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Principal Jody Pastell leads parent-teacher program at Cornerstone in Rancho Palos Verdes

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Left to right) Ann Harder, Lori Ketkar, Principal Jody Pastell, Debbie Conforty, Melissa Fry, and Maggie Heisler. Photo by Ed Pilolla

Left to right) Ann Harder, Lori Ketkar, Principal Jody Pastell, Debbie Conforty, Melissa Fry, and Maggie Heisler. Photo by Ed Pilolla

It was a typical start to the day for Principal Jody Pastell: She met with parents. Pastell attended an arts training session for parents in the morning. At noon, she met with more parents, and in the afternoon she would attend a parent board meeting to discuss plans for next school year at Cornerstone Elementary School.

“Every school has parent involvement, but there isn’t a school in the nation that has parent involvement to the extent that we have it,” Pastell said.

Cornerstone Elementary School in Rancho Palos Verdes, part of the Palos Verdes Unified School District, has been a national leader in parent participation for nearly two decades. The school has won national awards and been held up as a model for other schools to follow, and because the school is so popular an admissions lottery is held to determine which lucky students in the district will attend Cornerstone.

For 15 years, Pastell has met with parents and kept this “finely oiled machine” of 400 parent volunteers in green aprons at Cornerstone working.

The main ingredient in keeping the large parent participation program running smoothly according to the longtime principal: Listen to what the parents have to say.

“The biggest difference about this school is you’ve got your parents and your staff and your teachers all working as part of that triangle, and nothing breaks in that triangle,” Pastell said. “If we have a little hiccup or a wavy line or whatever, we meet and we talk about what it is and we move forward. Nothing is ever allowed to get to a place where it’s unmanageable.”

Basically, Pastell said, the teachers are in charge and her job as principal, among other duties, is as a go-between. “I’m the person that they talk to so it all doesn’t go crazy going right to teachers,” Pastell said.

The school’s parent participation program began in the mid-90s when five mothers wanted to continue the hands-on involvement they enjoyed while their children attended the Palos Verdes Hills Co-op Nursery School. The bedrock benefit of the parent volunteers in the kindergarten through fifth-grade classrooms are the small groups that form to make teaching more intimate for the students, and effective.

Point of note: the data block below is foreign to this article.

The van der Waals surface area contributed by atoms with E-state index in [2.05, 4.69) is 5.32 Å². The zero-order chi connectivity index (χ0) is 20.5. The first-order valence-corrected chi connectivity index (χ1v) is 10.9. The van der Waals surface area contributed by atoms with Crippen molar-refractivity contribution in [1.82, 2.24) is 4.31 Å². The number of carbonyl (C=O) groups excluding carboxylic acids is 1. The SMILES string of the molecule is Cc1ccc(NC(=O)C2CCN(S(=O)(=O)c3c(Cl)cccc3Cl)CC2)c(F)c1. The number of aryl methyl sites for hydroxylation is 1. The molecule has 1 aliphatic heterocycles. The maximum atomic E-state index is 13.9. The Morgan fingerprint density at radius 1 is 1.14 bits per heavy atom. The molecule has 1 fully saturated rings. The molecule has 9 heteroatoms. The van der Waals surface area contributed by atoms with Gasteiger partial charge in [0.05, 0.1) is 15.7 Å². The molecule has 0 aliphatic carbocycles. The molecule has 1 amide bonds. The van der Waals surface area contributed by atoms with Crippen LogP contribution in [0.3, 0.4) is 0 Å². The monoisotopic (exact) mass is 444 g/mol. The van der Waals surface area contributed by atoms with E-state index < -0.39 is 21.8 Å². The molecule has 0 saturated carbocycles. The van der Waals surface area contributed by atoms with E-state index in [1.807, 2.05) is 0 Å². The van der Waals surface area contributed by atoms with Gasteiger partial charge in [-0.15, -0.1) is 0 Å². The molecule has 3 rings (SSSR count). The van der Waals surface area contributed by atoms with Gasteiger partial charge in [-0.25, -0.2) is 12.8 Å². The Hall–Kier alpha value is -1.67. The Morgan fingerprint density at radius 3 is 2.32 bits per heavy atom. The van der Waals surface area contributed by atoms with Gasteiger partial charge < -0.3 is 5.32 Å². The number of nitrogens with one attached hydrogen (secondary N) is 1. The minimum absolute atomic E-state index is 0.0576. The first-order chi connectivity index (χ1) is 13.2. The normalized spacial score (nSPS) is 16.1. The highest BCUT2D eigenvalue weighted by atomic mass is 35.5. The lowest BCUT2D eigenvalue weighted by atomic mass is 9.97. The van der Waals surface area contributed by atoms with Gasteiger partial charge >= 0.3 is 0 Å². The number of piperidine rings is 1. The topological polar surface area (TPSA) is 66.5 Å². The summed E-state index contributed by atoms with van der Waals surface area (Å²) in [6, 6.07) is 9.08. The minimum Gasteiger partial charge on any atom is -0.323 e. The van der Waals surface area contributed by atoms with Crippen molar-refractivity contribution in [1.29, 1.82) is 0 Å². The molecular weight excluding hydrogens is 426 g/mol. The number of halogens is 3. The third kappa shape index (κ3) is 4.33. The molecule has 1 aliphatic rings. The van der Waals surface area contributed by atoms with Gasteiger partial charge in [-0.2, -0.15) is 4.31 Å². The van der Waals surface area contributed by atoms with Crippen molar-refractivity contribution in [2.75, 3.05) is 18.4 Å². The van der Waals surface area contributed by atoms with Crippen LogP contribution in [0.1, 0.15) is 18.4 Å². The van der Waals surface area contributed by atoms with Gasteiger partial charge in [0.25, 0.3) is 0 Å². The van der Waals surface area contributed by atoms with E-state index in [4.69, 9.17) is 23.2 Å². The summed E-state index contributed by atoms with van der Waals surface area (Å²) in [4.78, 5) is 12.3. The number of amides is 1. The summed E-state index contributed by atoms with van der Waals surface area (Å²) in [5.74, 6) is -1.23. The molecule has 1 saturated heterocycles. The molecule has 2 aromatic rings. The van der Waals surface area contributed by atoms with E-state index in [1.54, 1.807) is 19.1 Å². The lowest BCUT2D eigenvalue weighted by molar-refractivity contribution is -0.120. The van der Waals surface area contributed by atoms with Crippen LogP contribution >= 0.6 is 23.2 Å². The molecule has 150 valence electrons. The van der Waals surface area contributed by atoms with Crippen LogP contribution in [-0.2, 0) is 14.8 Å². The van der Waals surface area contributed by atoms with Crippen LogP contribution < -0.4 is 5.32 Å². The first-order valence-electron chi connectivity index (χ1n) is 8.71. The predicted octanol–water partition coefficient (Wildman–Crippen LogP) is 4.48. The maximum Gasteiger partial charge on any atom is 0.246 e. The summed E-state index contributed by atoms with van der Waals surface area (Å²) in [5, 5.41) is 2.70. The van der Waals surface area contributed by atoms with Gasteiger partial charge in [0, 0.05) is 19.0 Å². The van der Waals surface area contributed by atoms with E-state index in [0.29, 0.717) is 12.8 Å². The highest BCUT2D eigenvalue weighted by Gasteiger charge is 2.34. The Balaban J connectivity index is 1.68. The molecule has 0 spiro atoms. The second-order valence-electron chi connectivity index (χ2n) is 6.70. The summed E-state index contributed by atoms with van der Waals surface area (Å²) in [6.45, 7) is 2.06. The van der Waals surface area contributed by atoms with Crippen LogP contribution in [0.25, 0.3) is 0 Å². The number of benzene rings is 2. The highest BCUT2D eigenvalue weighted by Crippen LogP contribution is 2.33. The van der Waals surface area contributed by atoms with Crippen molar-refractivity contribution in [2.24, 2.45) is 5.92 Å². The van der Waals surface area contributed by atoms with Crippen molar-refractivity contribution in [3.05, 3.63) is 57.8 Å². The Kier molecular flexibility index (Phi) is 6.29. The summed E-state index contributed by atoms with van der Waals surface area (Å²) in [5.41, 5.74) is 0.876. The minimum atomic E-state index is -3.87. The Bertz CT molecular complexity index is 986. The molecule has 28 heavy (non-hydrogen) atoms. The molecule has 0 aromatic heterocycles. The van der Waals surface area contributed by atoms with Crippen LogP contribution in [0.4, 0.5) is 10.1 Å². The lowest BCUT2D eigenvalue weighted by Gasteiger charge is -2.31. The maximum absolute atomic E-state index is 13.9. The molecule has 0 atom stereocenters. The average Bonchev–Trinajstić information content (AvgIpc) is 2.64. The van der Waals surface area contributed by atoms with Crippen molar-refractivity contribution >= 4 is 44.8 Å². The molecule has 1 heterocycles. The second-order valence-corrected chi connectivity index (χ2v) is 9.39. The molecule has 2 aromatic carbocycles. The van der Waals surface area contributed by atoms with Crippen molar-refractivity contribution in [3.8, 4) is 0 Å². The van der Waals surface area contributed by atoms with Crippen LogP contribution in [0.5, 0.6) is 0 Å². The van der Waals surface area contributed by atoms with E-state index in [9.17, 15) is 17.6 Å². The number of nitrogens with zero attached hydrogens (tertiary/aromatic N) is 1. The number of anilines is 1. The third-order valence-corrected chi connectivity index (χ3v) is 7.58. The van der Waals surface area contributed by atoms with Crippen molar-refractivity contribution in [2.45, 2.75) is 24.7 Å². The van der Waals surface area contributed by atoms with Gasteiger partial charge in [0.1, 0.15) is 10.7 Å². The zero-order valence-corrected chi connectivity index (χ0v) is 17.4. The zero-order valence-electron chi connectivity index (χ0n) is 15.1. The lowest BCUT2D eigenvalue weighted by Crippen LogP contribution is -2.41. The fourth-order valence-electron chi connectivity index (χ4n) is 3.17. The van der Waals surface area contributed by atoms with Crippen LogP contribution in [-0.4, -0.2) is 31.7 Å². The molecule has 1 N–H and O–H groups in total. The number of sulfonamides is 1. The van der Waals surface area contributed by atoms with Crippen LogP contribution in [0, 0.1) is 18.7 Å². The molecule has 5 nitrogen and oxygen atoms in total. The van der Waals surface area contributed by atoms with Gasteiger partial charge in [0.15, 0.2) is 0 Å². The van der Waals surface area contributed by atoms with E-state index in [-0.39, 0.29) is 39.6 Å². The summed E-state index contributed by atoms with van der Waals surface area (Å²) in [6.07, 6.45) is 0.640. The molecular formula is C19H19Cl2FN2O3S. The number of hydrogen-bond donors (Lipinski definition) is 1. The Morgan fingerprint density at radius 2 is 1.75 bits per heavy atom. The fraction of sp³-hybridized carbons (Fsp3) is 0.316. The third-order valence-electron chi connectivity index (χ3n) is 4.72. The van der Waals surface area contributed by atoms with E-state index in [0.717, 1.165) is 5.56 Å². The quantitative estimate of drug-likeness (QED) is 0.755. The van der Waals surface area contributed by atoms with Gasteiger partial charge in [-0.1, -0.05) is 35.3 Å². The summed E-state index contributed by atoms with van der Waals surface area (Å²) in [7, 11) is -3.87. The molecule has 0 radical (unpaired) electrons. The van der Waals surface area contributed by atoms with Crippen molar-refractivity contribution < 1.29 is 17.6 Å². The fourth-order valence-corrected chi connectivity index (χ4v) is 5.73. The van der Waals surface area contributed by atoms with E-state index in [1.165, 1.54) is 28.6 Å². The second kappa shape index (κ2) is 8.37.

Studies, and experience, have shown that the smaller learning groups, the more attention for each child.

And what enables small group instruction is the training parents receive, Pastell said. Upwards of 80 parents volunteer at Cornerstone everyday, and they become an extension of the teacher through mandatory training sessions led by the teachers themselves. Parents are taught how to ask questions of the students and how to guide discussion, among other things.

“It’s very clear that the teachers are in charge of curriculum,” Pastell said. “And the parents are trained to implement whatever part of that curriculum that the teachers ask them to do.”

Parents work a 3 1/2 –hour shift, and they know exactly where they will be and what they will be doing, whether it’s supervising the tether ball on the playground or leading small group discussions about various poems in a fourth-grade classroom.

“Nobody should be on campus unless I know about it,” Pastell said. “Otherwise, it would be a free for all, and that wouldn’t be a good design.”

Parents become comfortable in their roles, as children do in the small groups.

“The kids feel especially safe with us,” said Jessica Fine, a parent of a first and third grader. “There is a bonding that goes on that is unique that goes on here that doesn’t anywhere else.”

Fine said her first grader struggled making the transition from a smaller preschool elsewhere to a larger first grade at Cornerstone, but her son recognized many of the parent volunteers and that eased his transition. “Knowing other families that well gave him great comfort just to come to school,” Fine said.

Parents and teachers working while closely aligned in the planning process produces a more detailed approach to the kids. In the classroom, the small groups of students receive customized instruction, said Sheryl Rasmussen, a kindergarten teacher.

“If you don’t plan properly, they can’t advance to that next level of what they need as far as development,” Rasmussen said.

The ultimate goal of the parent participation program at Cornerstone is to prevent any child from “falling through the cracks,” as Pastell herself did as a student.

Pastell, a product of PV schools, said that when she was a child, she often sat in the back of classroom and didn’t ask a lot of questions. She watched a lot. But that doesn’t happen at Cornerstone. The students know how to be proactive and ask questions, which is a significant because Cornerstone isn’t a magnet school but rather has all sorts of kids with special needs co-mingled in the general population.

Pastell, who also helps develop curriculum in the district office, began her teaching career as a Spanish instructor for L.A. Unified in 1974. After teaching in Manhattan Beach for a year, she returned to her hometown and took the helm of Cornerstone in 1999.

Pastell said the proof of Cornerstone’s success can be found in former students. “After they finish high school and college and they come back and talk, they say that number one: They learned how to be confident. They learned how to talk to adults. They know how to ask questions,” Pastell said.

And that’s because the parents, through training by teachers, know how to lead discussions.



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